The Kid Governor® Program is an award-winning civics program led by the Oklahoma Institute for Child Advocacy (OICA) and created by The Connecticut Democracy Center (CTDC). This fall, each participating 5th grade class in the state of Oklahoma will have the opportunity to explore lessons about our three branches of state government, voting, and civic engagement as they prepare to elect the next Oklahoma Kid Governor®. The spirit of Kid Governor® is not about who wins the election, but about students learning civics and that they can have a positive impact on their community. Please join OICA for an informational meeting on how your 5th grade classroom can be a part of this free, hands-on learning experience on Thursday, September 22, 2022 at 4:00pm. Meeting ID: 843 2612 1443 or dial by location: +1 669 444 9171 US.

To sign up your class today, visit or go to For other questions contact Lucy Gutierrez, OKKG State Coordinator at

Constitutional Day, September 17

September 17th is Constitution Day and Citizenship Day. This day commemorates the September 17, 1787 signing of the Constitution of the United States. Each school that receives Federal funds is to work with students about the Constitution on this day. I found this a great day to discuss with students about how to become a citizen if you were not born here in the United States as it is also called Citizenship Day. I asked students to name something they thought every citizen should know as a bellwork question and then had them take "their test" to see if they all knew the answers as a way to introduce one of the parts of the process. There are many resources for Constitution Day including the following:

National Hispanic Heritage Month

Each year, Americans observe National Hispanic Heritage Month from September 15 to October 15, by celebrating the histories, cultures and contributions of American citizens whose ancestors came from Spain, Mexico, the Caribbean and Central and South America. The following are resources to use in your classroom:

  • The Library of Congress has created a primary source set containing images, audio, maps, and lesson plan ideas for bolstering lessons on Hispanic Heritage.
  • Bolster a Hispanic Heritage classroom discussion or lesson plan with the United States Census Bureau's stories, population data, and trade figures.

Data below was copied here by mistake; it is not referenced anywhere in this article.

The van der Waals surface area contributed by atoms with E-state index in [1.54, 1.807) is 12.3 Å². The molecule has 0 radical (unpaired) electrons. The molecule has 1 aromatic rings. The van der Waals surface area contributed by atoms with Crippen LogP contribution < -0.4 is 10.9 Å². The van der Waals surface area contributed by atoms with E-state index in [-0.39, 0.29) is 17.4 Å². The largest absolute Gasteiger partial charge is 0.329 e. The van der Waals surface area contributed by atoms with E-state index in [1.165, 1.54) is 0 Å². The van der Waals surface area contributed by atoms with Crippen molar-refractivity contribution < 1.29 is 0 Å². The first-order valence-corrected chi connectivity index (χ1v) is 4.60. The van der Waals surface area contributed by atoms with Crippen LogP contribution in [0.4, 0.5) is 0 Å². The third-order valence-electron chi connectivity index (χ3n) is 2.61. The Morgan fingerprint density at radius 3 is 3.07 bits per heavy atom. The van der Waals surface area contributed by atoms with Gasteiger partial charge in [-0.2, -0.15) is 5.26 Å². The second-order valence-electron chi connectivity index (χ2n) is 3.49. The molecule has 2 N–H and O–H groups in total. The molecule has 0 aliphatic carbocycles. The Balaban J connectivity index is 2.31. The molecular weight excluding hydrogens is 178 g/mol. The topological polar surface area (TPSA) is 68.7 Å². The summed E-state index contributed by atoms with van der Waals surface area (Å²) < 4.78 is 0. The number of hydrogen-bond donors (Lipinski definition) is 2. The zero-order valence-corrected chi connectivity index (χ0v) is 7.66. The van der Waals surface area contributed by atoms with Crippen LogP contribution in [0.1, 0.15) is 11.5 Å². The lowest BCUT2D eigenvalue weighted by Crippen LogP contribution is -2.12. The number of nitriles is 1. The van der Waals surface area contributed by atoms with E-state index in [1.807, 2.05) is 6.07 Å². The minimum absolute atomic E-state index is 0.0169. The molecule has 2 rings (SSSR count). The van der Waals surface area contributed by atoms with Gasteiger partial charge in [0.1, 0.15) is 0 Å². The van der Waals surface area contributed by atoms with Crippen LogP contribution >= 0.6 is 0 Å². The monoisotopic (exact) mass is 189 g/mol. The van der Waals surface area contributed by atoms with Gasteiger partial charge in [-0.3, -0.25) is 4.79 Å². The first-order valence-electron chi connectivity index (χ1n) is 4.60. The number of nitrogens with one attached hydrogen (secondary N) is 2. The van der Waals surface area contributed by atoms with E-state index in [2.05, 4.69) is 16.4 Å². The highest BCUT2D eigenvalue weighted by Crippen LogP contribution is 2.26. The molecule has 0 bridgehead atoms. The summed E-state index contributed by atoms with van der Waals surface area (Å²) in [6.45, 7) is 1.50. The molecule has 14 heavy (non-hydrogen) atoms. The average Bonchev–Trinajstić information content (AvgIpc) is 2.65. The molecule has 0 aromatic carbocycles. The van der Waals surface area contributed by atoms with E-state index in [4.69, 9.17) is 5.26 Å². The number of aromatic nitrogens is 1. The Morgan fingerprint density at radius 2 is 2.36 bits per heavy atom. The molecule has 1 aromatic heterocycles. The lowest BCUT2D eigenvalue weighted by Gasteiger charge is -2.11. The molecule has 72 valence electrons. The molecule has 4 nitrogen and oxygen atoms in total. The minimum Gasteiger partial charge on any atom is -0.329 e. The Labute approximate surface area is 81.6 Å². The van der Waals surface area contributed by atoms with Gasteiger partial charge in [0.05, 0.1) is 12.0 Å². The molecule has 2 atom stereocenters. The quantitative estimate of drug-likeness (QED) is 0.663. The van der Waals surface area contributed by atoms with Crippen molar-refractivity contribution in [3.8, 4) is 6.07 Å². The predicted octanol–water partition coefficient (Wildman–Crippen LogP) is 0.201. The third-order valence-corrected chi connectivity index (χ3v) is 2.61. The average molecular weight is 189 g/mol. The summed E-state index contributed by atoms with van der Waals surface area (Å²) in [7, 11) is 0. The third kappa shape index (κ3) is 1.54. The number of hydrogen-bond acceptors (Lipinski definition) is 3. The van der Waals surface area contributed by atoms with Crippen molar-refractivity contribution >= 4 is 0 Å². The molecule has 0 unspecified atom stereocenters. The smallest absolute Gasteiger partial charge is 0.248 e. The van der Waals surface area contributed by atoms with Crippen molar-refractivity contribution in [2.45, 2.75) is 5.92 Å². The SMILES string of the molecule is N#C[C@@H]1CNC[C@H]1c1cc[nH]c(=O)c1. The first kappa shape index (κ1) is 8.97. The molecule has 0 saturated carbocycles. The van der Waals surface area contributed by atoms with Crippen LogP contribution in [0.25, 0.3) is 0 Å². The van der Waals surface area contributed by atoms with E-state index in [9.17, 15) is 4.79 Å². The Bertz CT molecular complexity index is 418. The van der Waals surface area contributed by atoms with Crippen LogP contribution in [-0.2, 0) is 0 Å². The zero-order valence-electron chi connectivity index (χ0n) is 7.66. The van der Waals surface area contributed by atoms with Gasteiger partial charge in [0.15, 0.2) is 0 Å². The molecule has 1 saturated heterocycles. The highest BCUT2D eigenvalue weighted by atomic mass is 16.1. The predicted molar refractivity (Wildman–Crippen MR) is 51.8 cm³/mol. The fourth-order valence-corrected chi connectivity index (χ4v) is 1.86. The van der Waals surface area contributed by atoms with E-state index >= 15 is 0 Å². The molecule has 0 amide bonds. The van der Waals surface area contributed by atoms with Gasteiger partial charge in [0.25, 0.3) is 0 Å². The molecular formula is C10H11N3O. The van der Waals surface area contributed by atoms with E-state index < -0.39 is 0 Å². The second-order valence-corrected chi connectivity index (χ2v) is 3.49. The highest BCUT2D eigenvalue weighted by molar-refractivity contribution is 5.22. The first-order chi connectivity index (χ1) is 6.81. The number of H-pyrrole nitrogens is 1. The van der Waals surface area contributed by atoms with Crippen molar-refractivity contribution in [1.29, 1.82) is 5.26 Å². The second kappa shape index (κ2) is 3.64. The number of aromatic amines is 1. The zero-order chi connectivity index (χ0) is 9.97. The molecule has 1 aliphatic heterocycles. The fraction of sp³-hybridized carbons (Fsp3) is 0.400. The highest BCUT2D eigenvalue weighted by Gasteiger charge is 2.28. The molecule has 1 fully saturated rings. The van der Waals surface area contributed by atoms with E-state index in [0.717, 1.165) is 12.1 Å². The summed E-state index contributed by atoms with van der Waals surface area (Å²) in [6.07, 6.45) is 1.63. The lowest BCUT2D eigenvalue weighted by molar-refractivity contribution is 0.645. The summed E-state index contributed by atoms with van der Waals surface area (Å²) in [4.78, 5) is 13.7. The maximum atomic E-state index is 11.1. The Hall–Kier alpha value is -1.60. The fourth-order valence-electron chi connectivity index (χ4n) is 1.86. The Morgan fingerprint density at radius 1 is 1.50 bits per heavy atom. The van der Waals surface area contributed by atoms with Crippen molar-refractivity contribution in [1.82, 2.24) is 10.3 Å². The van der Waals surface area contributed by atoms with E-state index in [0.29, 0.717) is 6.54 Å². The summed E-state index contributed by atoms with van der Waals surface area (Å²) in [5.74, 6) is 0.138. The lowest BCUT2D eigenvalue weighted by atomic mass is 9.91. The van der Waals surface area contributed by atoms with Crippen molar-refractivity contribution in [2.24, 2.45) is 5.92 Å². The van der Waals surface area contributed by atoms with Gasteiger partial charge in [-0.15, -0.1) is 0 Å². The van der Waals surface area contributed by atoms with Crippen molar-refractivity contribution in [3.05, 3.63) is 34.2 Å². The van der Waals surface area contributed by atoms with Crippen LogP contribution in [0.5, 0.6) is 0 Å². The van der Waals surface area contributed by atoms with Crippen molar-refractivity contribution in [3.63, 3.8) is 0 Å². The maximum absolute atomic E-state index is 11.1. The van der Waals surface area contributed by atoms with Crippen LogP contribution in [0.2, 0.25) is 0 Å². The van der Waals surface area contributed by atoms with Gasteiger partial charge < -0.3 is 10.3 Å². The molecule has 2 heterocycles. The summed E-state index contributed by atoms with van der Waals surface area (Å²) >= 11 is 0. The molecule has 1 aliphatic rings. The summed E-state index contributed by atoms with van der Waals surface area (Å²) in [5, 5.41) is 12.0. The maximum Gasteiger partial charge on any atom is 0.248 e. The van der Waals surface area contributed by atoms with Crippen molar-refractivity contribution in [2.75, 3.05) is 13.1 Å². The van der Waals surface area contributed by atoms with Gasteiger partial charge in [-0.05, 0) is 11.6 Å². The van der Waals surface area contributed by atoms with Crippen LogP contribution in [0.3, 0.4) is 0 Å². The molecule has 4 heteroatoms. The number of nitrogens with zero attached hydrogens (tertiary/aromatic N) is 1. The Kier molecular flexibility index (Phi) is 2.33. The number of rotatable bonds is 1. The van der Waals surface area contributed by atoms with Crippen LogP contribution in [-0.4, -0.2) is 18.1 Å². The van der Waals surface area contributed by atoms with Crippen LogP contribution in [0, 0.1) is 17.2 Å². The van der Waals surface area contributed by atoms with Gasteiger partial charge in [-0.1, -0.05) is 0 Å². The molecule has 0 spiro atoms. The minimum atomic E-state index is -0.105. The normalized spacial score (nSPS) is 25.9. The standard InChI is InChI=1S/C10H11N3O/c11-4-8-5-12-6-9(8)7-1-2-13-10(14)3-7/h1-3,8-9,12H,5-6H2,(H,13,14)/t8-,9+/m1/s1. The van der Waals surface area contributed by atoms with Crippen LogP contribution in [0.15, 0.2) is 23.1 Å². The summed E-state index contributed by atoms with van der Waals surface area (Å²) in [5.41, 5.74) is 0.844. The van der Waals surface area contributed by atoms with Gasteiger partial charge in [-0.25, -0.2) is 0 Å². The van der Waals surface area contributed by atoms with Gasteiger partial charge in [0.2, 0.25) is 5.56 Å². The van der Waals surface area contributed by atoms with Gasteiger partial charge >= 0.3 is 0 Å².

• The National Endowment for the Humanities has lesson plans and resources for teaching about Hispanic Heritage Month.

The 9/11 Memorial and Museum

The 9/11 Memorial & Museum offers interactive lesson plans for students in grades 3 to 12 that address the 9/11 attacks, their ongoing repercussions, and the history of the World Trade Center. Lessons plans are divided by grade level and theme. 

The September 11, 2001 Documentary Project at the Library of Congress

The September 11, 2001 Documentary Project captures the reactions, eyewitness accounts, and diverse opinions of Americans and others in the months that followed the terrorist attacks on the World Trade Center, the Pentagon, and United Airlines Flight 93. Patriotism and unity mixed with sadness, anger, and insecurity are common themes expressed in this online presentation of almost 200 audio and video interviews, 45 graphic items, and 21 written narratives. Some of the interviews are from people who were in the World Trade Center and the Pentagon during the attacks, but the majority of the interviews are from other parts of the U.S. — from those who first heard the news on television or radio, and from teachers, friends, family, and other members of their communities. In all, materials were received from 27 states and a U.S. military base in Naples, Italy. View the project here.

American Legion - Vets In School

The American Legion is the world's largest organization of U.S. veterans and members have spoken to thousands of students. Many of the veterans are experts on topics such as the Revolutionary War and Civil War and some even appear in costume. If interested in having speakers please contact Ken Wyatt @ 405-410-9060 or If you contact Ken via email, please put Vets In School in the subject line. 

Carter and Clinton: The Middle East Peace Process Webinar